Approximately 150 censuses are expected to be conducted in 2020-2021 alone, a historical record. Yet, to address the urgent issues brought by the pandemic, some countries have diverted their census funding to national emergency funding.5
Seventy-seven out of 155 countries monitored for Covid-19 do not have adequate poverty data, although there have been clear improvements in the last decade.6
Behind these numbers there is a tremendous human cost. Despite an increasing awareness of the importance of data for evidence–based policymaking and development, data gaps remain significant in most countries, particularly in the ones with fewer resources.
In addition, the lack of sound disaggregated data for vulnerable groups, such as persons with disabilities, older persons, indigenous peoples, migrants and others, exacerbates their vulnerabilities by masking the extent of deprivation and disparities and making them invisible when designing policies and critical measures.
The 2030 Agenda, with the principle of “leaving no-one behind” at its heart, underlines the need for new approaches and tools to respond to an unprecedented demand for high quality, timely and disaggregated data.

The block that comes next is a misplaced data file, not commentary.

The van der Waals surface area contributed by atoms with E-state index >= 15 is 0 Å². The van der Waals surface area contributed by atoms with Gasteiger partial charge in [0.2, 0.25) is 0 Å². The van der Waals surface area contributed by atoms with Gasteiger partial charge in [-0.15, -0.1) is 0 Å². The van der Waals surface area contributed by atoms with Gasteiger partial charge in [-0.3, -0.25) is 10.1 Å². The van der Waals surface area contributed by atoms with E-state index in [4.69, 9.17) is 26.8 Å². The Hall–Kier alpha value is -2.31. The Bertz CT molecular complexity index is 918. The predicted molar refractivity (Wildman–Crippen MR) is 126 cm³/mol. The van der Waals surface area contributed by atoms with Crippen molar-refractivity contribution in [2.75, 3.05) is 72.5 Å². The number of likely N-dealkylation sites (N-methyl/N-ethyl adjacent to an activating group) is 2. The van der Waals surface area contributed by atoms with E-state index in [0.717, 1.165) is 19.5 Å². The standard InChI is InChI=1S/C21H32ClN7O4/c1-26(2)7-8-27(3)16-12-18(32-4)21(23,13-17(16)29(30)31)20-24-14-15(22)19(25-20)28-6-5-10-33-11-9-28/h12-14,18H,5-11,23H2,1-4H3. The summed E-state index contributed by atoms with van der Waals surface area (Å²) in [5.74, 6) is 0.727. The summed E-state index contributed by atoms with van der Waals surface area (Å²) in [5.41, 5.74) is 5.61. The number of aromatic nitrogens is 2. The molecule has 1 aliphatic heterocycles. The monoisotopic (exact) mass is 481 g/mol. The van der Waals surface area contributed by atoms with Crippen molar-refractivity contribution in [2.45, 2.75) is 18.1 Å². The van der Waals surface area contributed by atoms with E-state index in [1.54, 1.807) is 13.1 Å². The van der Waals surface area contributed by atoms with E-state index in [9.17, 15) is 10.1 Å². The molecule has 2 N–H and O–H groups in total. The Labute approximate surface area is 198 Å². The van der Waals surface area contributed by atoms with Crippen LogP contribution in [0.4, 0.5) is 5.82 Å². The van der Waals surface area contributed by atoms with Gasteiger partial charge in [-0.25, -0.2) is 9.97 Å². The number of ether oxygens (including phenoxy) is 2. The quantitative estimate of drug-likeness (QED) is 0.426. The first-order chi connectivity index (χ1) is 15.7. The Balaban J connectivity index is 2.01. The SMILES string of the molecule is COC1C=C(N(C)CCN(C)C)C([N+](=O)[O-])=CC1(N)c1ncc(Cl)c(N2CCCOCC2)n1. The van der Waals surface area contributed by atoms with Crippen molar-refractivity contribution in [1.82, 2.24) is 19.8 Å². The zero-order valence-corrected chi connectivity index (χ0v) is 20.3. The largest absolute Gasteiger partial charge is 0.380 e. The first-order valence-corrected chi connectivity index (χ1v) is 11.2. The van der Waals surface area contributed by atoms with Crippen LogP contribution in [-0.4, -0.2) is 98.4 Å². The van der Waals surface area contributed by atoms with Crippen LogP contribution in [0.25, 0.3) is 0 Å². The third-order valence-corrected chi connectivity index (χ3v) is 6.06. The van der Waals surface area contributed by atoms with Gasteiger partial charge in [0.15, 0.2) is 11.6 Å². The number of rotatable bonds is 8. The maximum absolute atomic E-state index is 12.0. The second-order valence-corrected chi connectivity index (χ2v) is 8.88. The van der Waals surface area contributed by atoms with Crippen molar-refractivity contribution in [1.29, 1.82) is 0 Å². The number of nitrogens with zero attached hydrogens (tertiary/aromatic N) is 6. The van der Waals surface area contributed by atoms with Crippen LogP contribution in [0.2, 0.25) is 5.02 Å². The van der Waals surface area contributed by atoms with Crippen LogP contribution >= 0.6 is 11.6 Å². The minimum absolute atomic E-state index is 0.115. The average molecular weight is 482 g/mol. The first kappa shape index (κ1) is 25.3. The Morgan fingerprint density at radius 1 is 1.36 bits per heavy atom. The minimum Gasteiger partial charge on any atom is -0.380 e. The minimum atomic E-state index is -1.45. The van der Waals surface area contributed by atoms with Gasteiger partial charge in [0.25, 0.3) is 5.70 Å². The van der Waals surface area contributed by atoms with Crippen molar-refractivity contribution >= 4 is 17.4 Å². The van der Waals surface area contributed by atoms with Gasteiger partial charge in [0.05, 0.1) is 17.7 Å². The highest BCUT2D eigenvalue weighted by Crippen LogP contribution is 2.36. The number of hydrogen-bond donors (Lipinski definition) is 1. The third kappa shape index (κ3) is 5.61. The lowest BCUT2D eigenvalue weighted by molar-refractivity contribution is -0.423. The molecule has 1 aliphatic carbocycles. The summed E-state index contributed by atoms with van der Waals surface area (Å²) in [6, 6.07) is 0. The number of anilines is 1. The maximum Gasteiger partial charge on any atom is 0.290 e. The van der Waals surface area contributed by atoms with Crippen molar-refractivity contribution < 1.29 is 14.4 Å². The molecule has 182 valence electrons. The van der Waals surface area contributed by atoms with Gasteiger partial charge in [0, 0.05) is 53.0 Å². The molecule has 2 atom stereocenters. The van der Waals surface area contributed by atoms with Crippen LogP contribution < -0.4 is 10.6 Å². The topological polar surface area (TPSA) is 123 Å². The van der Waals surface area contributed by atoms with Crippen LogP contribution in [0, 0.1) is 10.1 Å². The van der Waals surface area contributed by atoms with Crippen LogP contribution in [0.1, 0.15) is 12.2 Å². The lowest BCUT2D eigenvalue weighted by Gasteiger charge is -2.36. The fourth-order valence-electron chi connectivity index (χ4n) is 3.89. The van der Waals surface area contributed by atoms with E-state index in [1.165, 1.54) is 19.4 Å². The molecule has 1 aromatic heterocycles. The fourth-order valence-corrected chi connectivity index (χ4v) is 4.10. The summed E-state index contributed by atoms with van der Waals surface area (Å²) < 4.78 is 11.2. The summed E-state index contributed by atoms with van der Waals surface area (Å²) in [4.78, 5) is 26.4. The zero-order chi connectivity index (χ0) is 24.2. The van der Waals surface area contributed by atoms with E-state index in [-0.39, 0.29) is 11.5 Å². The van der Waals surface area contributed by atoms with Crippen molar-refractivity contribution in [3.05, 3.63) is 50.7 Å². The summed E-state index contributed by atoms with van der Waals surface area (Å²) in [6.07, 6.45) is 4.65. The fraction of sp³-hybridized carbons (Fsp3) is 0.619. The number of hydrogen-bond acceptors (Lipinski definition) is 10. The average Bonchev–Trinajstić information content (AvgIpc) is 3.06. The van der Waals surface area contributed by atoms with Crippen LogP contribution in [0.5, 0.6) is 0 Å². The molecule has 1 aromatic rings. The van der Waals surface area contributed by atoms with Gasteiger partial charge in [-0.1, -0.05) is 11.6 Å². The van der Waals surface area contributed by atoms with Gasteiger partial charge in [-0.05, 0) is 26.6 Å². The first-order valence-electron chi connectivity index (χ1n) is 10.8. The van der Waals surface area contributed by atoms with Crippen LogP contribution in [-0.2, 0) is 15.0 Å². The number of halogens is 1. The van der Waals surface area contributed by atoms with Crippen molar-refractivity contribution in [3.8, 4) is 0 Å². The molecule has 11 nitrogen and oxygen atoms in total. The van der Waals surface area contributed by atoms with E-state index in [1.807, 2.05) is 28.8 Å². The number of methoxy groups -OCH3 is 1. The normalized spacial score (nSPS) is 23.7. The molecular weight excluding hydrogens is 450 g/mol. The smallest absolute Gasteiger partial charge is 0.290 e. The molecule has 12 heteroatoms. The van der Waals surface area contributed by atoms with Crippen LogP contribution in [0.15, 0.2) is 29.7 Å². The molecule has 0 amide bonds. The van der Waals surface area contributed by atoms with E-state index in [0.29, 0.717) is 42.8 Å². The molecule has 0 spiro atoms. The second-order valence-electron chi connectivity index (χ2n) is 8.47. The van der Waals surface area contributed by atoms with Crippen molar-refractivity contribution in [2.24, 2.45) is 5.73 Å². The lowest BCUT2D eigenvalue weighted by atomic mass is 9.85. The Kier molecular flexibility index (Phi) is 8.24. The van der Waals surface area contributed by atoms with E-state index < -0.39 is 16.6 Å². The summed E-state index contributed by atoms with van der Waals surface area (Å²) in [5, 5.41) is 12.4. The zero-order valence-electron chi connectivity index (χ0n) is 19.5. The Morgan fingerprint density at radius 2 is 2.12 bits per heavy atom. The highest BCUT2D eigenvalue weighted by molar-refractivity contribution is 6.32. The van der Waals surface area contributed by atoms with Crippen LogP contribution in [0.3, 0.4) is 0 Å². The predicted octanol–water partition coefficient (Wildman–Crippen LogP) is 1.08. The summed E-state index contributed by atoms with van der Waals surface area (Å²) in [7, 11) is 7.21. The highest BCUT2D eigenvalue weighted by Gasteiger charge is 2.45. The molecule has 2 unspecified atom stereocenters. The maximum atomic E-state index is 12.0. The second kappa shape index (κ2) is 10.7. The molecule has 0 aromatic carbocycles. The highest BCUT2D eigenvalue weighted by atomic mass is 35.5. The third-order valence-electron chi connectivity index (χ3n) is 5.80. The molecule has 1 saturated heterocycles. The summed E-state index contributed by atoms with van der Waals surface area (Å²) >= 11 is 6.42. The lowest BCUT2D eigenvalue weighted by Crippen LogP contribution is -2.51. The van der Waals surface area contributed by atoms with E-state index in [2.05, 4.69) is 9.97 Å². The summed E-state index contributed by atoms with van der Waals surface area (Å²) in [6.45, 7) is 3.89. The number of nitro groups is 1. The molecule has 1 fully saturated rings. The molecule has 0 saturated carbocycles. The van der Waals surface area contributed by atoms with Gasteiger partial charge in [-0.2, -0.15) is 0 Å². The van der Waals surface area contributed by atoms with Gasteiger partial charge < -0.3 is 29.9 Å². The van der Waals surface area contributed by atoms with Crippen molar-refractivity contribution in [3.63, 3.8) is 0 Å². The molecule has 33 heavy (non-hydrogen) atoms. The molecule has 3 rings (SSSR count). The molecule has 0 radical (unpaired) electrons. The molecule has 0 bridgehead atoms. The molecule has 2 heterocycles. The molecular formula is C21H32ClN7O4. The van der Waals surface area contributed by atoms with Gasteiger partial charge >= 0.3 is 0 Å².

The UN World Data Forum
The UN World Data Forum was established as a response to the increased data demands of the 2030 agenda and as a space for different data communities to come together and find the best data solutions leveraging new technology, innovation, private sector and civil society’s contributions and wider users’ engagement.
The first and second World Data Forums in Cape Town and Dubai resulted in the Cape Town Global Action Plan for Sustainable Development Data and the Dubai Declaration.
These two forums addressed the new approaches required to the production and use of data and statistics not only by official statistical systems, but across broader data ecosystems where players from academia, civil society and the private sector play an increasingly important role.